Jessica Last: Jess had told me before the session started that we would be learning a dance, which worried me at first as I am not a dancer, however, I ended up really enjoying it. Because I study drama I don’t do too much dancing so it was exciting to learn a different aspect of the industry. Jess really took her time in teaching us the moves and broke it down into sections, repeating each section to ensure we knew what we were dancing. It was also very helpful that when played with the music, she was still there helping us if we got confused. We learned the routine without the music at first, playing the music afterwards when everything had been learned. I thought the music would be faster but it was at a speed that did not put me off afterwards.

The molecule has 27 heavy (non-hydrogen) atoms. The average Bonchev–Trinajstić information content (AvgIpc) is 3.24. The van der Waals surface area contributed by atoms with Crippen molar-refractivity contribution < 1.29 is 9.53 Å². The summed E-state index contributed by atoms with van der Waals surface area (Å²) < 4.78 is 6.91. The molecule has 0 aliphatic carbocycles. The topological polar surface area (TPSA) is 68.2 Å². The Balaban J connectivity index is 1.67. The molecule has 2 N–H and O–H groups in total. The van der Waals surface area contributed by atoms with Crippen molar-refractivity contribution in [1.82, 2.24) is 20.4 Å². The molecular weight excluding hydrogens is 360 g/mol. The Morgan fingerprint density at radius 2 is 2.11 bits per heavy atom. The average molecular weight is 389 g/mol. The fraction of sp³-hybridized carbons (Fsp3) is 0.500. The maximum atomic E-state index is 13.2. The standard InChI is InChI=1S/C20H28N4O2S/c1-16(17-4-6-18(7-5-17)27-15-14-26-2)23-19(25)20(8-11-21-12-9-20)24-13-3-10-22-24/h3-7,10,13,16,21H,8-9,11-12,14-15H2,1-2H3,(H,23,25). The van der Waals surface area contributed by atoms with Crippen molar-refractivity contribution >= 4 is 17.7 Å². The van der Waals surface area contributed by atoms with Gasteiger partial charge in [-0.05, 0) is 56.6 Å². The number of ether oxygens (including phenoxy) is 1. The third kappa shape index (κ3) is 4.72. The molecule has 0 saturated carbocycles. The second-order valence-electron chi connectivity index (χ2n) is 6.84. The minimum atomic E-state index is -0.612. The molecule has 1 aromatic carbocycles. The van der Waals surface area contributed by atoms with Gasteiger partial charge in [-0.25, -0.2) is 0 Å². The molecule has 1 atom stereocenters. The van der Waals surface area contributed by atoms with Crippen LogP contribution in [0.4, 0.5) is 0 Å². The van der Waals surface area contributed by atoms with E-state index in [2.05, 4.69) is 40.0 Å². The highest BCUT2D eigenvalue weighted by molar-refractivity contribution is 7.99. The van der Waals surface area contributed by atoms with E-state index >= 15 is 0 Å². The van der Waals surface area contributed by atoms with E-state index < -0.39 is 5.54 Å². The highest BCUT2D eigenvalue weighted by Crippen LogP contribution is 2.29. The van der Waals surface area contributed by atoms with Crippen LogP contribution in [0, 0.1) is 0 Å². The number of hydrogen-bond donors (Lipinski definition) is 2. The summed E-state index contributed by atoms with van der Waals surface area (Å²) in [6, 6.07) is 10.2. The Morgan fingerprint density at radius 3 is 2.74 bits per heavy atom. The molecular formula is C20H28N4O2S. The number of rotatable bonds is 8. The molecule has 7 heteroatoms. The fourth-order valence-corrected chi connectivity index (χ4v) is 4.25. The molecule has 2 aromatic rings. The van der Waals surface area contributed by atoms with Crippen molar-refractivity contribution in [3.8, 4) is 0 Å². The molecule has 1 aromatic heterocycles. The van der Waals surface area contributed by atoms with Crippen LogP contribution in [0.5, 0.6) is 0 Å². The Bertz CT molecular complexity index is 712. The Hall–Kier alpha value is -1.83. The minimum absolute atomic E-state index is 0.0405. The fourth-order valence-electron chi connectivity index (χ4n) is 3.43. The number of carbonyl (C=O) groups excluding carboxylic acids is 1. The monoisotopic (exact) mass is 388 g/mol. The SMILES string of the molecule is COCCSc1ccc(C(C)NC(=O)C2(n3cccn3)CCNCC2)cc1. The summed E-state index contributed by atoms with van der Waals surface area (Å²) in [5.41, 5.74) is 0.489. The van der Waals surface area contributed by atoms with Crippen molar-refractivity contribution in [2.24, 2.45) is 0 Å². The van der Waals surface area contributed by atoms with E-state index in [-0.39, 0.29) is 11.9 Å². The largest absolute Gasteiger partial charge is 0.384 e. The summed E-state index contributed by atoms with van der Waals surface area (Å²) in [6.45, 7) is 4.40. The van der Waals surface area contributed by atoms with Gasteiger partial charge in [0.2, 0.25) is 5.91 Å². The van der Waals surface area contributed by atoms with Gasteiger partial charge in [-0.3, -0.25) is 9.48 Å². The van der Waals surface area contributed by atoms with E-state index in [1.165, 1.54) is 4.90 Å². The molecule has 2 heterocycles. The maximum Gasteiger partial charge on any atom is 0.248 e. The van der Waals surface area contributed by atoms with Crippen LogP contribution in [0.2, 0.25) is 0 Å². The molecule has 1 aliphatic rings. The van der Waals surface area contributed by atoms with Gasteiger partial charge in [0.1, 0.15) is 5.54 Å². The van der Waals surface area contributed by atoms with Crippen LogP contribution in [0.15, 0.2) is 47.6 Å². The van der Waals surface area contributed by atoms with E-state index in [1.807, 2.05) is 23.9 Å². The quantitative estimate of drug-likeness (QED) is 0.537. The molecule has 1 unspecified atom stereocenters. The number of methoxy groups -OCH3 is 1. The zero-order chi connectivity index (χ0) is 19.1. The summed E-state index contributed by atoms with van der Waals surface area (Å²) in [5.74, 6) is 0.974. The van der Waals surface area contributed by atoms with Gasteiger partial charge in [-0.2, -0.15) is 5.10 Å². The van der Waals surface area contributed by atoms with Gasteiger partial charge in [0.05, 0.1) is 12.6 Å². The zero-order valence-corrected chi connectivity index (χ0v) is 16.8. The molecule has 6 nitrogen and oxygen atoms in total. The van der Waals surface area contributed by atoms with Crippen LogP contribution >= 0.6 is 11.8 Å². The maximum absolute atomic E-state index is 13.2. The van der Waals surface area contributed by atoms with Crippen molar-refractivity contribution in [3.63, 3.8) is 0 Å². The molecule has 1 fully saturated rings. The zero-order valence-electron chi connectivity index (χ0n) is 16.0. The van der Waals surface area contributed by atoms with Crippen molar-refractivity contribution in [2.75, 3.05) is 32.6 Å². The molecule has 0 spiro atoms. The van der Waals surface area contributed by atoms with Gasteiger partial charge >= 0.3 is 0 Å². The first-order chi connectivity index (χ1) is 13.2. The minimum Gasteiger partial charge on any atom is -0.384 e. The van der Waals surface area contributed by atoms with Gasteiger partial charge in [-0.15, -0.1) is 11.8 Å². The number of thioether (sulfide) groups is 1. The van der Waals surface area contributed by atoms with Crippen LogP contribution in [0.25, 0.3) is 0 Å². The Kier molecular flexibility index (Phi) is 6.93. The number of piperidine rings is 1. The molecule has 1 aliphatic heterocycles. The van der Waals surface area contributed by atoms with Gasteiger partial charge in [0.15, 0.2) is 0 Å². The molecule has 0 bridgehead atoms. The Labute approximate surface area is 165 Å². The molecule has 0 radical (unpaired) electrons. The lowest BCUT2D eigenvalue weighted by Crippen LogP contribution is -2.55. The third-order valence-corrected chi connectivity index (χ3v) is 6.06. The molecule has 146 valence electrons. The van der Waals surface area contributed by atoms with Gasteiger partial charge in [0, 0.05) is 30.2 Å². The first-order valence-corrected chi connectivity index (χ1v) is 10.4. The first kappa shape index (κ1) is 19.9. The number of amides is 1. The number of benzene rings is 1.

Sophia Lergio: This session was again very helpful in terms of preparing for my audition, using Strasberg’s Method Acting and asking myself questions as to why my character has certain feelings or does certain actions. However, to improve, I feel the session could have been longer to allow us to talk to others so they can ask us questions or to think more about it to give a detailed answer. Because I know most of the characters that others in my class are portraying I would have also liked to have heard everyone’s answers to see what they have come up with to then understand their character better.